Posts Tagged sql injection

‘Solving’ SQL injection in Java

So during the summer I worked on a large enterprisey Java program. (Singleton pattern ahoy!)

One of the annoying things (besides massive code duplication) was it used database queries that naively appended user input (particularly search queries) onto selects.

And from my web background, I knew that SQL injection makes wiping the table trivial. Or even dropping the database.

So I wanted to convert as much stuff to a prepared statement as possible.

I started off with this:

Statement stmt = conn.createStatement(ResultSet.TYPE_SCROLL_INSENSITIVE, ResultSet.CONCUR_READ_ONLY);
ResultSet rs = stmt.executeQuery("select * from view where date = ' "+ inputBox.toString() + " ' ");
if (rs.first()) {

Trial and error get me this:

PreparedStatement test = conn.prepareStatement("select * from viewCalendar where date = ?");
test.setDate(1, new java.sql.Date(inputBox.toString())); 
ResultSet rs = test.executeQuery(); if ( {

The hardest part was replacing the functionality of rs.first() – the rest of the code requires a ResultSet that’s started at the first row, but the ResultSet returned by the prepared statement wasn’t. But the Java API docs had the solution – next() “moves the cursor forward one row from its current position. A ResultSet cursor is initially positioned before the first row; the first call to the method next makes the first row the current row.”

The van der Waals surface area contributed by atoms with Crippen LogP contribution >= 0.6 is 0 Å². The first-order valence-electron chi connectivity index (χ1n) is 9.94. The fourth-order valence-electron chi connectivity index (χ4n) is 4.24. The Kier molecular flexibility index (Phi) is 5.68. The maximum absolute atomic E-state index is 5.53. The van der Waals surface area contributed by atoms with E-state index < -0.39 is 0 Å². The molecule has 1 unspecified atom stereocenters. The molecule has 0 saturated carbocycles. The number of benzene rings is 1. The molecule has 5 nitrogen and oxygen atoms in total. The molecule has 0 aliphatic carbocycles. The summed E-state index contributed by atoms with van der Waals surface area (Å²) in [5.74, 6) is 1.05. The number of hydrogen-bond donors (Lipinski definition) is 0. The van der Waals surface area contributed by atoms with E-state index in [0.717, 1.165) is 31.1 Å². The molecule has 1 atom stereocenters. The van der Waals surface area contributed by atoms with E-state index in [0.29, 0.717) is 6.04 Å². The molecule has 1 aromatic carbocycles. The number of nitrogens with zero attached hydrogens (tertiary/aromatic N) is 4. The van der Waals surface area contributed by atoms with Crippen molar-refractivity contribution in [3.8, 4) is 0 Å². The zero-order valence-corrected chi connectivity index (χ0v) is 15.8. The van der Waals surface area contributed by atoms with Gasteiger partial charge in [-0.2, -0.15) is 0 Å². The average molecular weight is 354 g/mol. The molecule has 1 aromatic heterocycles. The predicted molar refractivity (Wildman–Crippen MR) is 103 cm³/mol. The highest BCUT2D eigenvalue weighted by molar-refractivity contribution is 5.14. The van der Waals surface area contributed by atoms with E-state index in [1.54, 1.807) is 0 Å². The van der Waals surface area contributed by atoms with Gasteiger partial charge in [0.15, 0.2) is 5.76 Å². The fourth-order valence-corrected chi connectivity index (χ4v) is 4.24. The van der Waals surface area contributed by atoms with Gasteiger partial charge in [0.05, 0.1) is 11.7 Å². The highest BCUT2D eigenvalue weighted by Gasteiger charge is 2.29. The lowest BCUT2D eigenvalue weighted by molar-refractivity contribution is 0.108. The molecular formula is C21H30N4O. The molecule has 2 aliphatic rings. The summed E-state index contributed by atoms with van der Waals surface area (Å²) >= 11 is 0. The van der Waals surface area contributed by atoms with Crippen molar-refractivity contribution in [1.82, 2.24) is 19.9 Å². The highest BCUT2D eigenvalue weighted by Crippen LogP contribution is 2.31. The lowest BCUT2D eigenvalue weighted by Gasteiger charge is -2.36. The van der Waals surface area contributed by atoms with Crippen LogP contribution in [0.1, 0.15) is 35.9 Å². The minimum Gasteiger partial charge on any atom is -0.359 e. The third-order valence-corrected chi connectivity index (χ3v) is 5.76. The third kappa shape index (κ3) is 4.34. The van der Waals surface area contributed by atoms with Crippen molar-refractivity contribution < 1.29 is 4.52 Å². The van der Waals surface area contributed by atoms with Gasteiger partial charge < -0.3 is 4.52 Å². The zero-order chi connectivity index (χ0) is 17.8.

Doing this also makes the code cleaner – instead of having

if (rs.first()){
  do {
    //bunch of stuff
  } while (;

The equivalent becomes

while ({
    // Bunch of stuff

which I consider a whole lot cleaner & easier to read.

So I got my fix – my naive selects were now using preparedStatements (also, possibly JDBC/MSSQL execution path caching?), hence the solved bit in the title.

However, searches are still an issue – due to the way the multiple criteria used resulted in a variable number of parameters, and PreparedStatement not supporting variable numbers of parameters, I didn’t see an alternative to assembling a string, even if I modified the logic to insert nulls – because that would just cause the database to return no rows, because the columns don’t have NULL in the rows that I would want.

Hence the quotes around solved. 🙁


And a bonus: When assembling a variable parameter where string, don’t use

if (where.isEmpty()) where = string;
else where += " or " + string;

For one or two parameters it’s ok. But for 20+ parameters, you’re going to have a stupid amount of if/else blocks. I used an ArrayList (variable length!) of type string, and then had a method called buildWhere(ArrayList<String>) that builds a string parameter by parameter with ORs in the appropriate places.


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